Activation and Deactivation of Daemons in Fonz fun_plug 0.7

After installing Fonz’ fun_plug (see tutorial on this), you will probably want work with like NFS or Torrent. This tutorial will show you how to do this.

The commands below are ONLY for fun_plug Version 0.7

Contents

Daemons

What are Daemons?

Many packages can be used as “”Daemons””, which are basically programs running in the background. E.g. lighttpd (a lightweight Web server) shows no output in the shell (e.g. in PuTTY) during its operation and should be started during the bootup-process.

Note that many daemon names end with d. So lighttpd is not a light tpd (whatever that would be), but a light http (protocol) d(aemon) with a few letters mashed together.

Every daemon that is capable of running in the background delivers a “starter file” which is located in /ffp/start/. These starter files are again simple scripts that control the startup and shutdown of the corresponding daemons.

Some starter files provide additional capabilities and options, which are displayed by simply invoking the starter file without any parameters. Copy and paste the following one line at a time, and try a few more:

cd /ffp/start
sh telnetd.sh
sh telnetd.sh status
sh sshd.sh
sh sshd.sh status

This works because starter files normally expect a “start” or “stop” parameter. Don’t try this trick with just any shell script: it may do something, because that is what it is there for.

Starting Daemons manually

You can start every daemon manually by executing

sh /ffp/start/desired_daemon.sh start

Stopping Daemons manually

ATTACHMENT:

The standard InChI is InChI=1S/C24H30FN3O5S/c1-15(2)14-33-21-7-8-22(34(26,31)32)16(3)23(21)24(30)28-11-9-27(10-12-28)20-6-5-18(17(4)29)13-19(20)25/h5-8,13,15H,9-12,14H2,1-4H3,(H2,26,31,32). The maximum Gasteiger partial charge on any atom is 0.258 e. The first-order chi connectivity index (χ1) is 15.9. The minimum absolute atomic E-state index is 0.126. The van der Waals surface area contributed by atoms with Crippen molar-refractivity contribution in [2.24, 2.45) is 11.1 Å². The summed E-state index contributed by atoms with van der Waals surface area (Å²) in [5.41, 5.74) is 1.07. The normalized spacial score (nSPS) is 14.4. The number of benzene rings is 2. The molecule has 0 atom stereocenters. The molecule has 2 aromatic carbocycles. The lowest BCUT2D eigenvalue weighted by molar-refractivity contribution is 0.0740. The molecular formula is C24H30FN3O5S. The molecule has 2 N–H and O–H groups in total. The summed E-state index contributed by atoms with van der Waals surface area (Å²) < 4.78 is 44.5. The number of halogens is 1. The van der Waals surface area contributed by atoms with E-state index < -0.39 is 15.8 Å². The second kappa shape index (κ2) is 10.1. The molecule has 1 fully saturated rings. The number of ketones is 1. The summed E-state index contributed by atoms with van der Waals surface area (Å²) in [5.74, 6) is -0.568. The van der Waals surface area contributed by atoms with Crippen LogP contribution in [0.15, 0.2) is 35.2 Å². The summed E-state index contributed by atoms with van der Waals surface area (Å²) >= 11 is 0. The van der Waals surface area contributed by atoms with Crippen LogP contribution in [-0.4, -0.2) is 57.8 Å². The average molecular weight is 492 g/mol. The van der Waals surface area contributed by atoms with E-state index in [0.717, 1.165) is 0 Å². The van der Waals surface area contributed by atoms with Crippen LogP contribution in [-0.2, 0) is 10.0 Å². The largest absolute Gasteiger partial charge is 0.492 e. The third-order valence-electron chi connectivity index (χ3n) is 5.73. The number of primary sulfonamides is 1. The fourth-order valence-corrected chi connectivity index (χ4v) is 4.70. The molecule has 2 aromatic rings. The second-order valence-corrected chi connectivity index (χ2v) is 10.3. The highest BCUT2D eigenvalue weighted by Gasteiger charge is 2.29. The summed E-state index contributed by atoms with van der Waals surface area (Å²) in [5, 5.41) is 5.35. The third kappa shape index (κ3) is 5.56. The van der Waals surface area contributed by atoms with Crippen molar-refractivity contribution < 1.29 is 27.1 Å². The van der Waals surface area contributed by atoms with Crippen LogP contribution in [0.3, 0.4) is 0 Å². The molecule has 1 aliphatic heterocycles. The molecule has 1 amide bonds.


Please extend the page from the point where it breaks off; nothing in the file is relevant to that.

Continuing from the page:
You can stop every daemon manually by executing

sh /ffp/start/desired_daemon.sh stop

Permanent activation of Daemons

If you want to activate a Daemon permanently so that it gets executed during the bootup-process, you simply set the execution-right:

chmod a+x desired_daemon.sh

To see which daemons really got started during the last boot, see the end of the ffp.log file (in the top folder of your Volume_1 share). It will contain lines like

* /ffp/start/sshd.sh ...
Starting /ffp/sbin/sshd

for daemons that were started.

Permanent deactivation of Daemons

Deactivation of a Daemon (no automatic execution during bootup) is done as follows:

chmod a-x desired_daemon.sh

To see which daemon really got started during the last boot, see the end of the ffp.log file (in the top folder of your Volume_1 share). It will contain lines like

* /ffp/start/telnetd.sh inactive
* /ffp/start/sshd.sh ...
Starting /ffp/sbin/sshd

indicating which daemons were not started (like the telnet daemon) and which daemons were started (like the ssh daemon).

About Uli

Uli bought his first CH3SNAS in May 2007. Now he owns several NAS-Devices for the backup and storage of media data.Feel free to visit his Homepage: http://wolf-u.li (German) Did his posts help you? Please consider buying him a coffee (or two)!